There were some others who did not see any room for controversy. According to an agent report, the Federal Minister for Information and Broadcasting, Raja Mohammad Zafarul Haq, told a gathering that “the views of the Quaid-i-Azam as to what system will be enforced in Pakistan were clear and unequivocal.” He said there was no ambiguity on this point and the Quaid ardently wished to make Pakistan an Islamic welfare state. He said that the Quaid had visualised a clear concept of an Islamic State in which Ordinances of Allah and teachings of the Quran and Sunnah would be enforced and practiced. He said that since the Quaid had departed from us it was the duty of the people to dispel all doubts and misunderstanding on this matter.

Another Minister, Mr. M. Fazil Janjua, was even more precise and confident when he declared that the process of Islamisation undertaken by the Government would lead to the fulfillment of the Quaid’s ideals.

With this view both Mr. Mujahid and Mr. Suleri agree. Indeed, Mr. Suleri’s diatribe against Mr. Mujahid revolved entirely around the latter’s contention that the Quaid’s August 11 speech was an unfortunate lapse. Otherwise, he has used more words or the same words more frequently, than Mr. Mujahid in coming to the same conclusions.

However, there are some who do not deny that the Quaid did not evolve a complete political system but argue that he did not enunciate definitive guidelines, and deplore the attempts, conscious or unconscious, to create confusion. For example: “Can we deny that he (the Quaid) left behind him a guiding legacy, a body of political principles, and a vision of a society based on Islam, justice, egalitarianism and democracy? We have none to blame except ourselves if all we have done is to obscure that legacy and cloud that vision and to drown the voice of the Quaid in a trackless theological debate about what he stood for and what he did not.” (The Muslim, September 11).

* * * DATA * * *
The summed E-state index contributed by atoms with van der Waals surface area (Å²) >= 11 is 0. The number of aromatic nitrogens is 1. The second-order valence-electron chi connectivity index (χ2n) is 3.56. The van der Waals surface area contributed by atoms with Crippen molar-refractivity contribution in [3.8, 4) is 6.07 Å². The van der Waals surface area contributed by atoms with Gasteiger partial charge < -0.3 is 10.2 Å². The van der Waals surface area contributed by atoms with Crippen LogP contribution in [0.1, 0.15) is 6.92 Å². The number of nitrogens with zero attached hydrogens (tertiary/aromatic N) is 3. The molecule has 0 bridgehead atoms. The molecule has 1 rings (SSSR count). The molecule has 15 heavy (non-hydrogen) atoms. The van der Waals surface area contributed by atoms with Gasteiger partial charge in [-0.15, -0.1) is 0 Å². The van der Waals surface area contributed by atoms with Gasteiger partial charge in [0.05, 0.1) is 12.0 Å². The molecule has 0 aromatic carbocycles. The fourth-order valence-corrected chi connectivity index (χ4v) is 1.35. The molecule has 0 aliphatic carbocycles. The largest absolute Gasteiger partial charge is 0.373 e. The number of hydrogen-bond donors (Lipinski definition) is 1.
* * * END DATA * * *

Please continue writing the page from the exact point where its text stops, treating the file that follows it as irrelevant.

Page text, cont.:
The common man who knows the Quaid only through his interpreters may find all, or some, of these observations baffling. He needs to be educated that controversy over the legacy of great men is nothing new. If interpreters did not disagree there would have been no sects in Islam and no different schools of ‘Fiqah.’

In the present case, one should be grateful that the need to rediscover the true Quaid-i-Azam has been realised only three decades after his death when the record of his speeches and writings is still available (that is not yet wholly appropriated by academics and trustees), when some people who worked with the Quaid are still around and quite a few have had no reason to forget what they remembered till a few years ago. Indeed, the possibility (hopefully) of a free and frank debate on the Quaid’s views should be most welcome as it might awaken the common people to their role as the final arbiters in all controversies of this nature. So long as one’s bona fides as a seeker of truth are not open to question, everybody should be allowed to have his say even if it seems to be in conflict with somebody else’s belief, emotions or interests.